Asking Employees for a Doctor’s Note
When can you ask an employee for a doctor’s note? Specifically, can you ask for a doctor’s note to pay out a sick day?
Yes. Here’s a quick summary of the ground rules for doctor’s notes. (Click on the link for more information and Model Tools about the particular item.)
General Rule: Under privacy laws, you can’t collect medical information about an individual without the person’s consent. Exception: Employers are allowed to collect medical information about their employees when it’s reasonably necessary to carry out essential employment functions, including via asking for a doctor’s note. Examples:
You CAN Ask for a Doctor’s Note:
- To confirm that an employee who calls in sick really is sick and thus entitled to sick pay;
- To confirm that an employee in an attendance management program who calls in sick really is sick;
- To confirm that employees required to undergo rehab, anger management and other employment-related treatment plans are following the terms of those programs;
- To verify that an employee who claims disability under the organization’s disability plan really has a disabling injury;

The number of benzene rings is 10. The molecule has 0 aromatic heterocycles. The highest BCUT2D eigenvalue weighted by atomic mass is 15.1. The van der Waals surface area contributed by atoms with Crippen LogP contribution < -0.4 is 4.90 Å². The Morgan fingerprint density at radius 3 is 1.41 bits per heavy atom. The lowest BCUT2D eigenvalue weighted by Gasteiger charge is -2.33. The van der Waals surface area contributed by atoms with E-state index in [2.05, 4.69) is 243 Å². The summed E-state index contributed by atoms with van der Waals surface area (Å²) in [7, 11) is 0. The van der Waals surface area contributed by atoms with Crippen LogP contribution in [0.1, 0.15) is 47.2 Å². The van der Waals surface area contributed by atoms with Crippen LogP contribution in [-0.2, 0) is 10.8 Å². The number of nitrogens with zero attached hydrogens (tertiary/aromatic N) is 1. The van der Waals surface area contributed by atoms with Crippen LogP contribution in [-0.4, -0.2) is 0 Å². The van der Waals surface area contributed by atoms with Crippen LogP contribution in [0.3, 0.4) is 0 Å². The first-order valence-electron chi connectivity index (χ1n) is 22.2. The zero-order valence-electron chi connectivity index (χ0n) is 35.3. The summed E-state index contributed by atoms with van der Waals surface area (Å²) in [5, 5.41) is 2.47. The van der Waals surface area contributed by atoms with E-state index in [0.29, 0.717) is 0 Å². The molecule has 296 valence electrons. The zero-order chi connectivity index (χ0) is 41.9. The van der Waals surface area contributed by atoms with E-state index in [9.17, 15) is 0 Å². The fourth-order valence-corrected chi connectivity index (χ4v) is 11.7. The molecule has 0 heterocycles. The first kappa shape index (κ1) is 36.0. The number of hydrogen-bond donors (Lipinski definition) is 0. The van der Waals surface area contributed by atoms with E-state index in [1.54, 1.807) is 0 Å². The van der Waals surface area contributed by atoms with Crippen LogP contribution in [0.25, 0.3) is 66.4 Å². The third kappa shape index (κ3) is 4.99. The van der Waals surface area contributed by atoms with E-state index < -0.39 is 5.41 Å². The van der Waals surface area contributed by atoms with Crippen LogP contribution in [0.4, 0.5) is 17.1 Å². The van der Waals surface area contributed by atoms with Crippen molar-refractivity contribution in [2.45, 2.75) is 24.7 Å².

- To confirm that an employee who requests an unpaid medical leave of absence really has an illness for which leave is allowed or required;
- To confirm that an employee requesting accommodation for a medical condition really has such a condition; and/or
- To determine an ill or injured employee’s capabilities during the return-to-work process.
Conversely, asking employees for a doctor’s note isn’t allowed when there’s no employment-related justification to have that information. Examples:
You CAN’T Ask for a Doctor’s Note:
- As a matter of course or principle any time an employee calls in sick;
- To harass the employee; and
- To confirm a suspicion that an employee is hiding an illness when she claims she’s fine.
Information You Can & Can’t Ask for
Even when it’s justifiable to ask for a doctor’s note, you must ask only for minimum amount of information needed to meet your employment-related purpose.
|Glenn Demby is a lawyer and contributor of HR Insider.|
In cases of short absences due to illness, you don’t have a right to insist on any details about the employee’s condition. A one sentence note from the doctor stating that “Employee X is sick” is generally enough.
Even in cases where an employee’s medical condition is relevant to the employment-related purpose, e.g., during the return-to-work or accommodation process, there are limits to the medical information you can request.
The basic rule: You can ask the doctor for the employee’s prognosis but not diagnosis, i.e., when she can return but not what condition she actually has.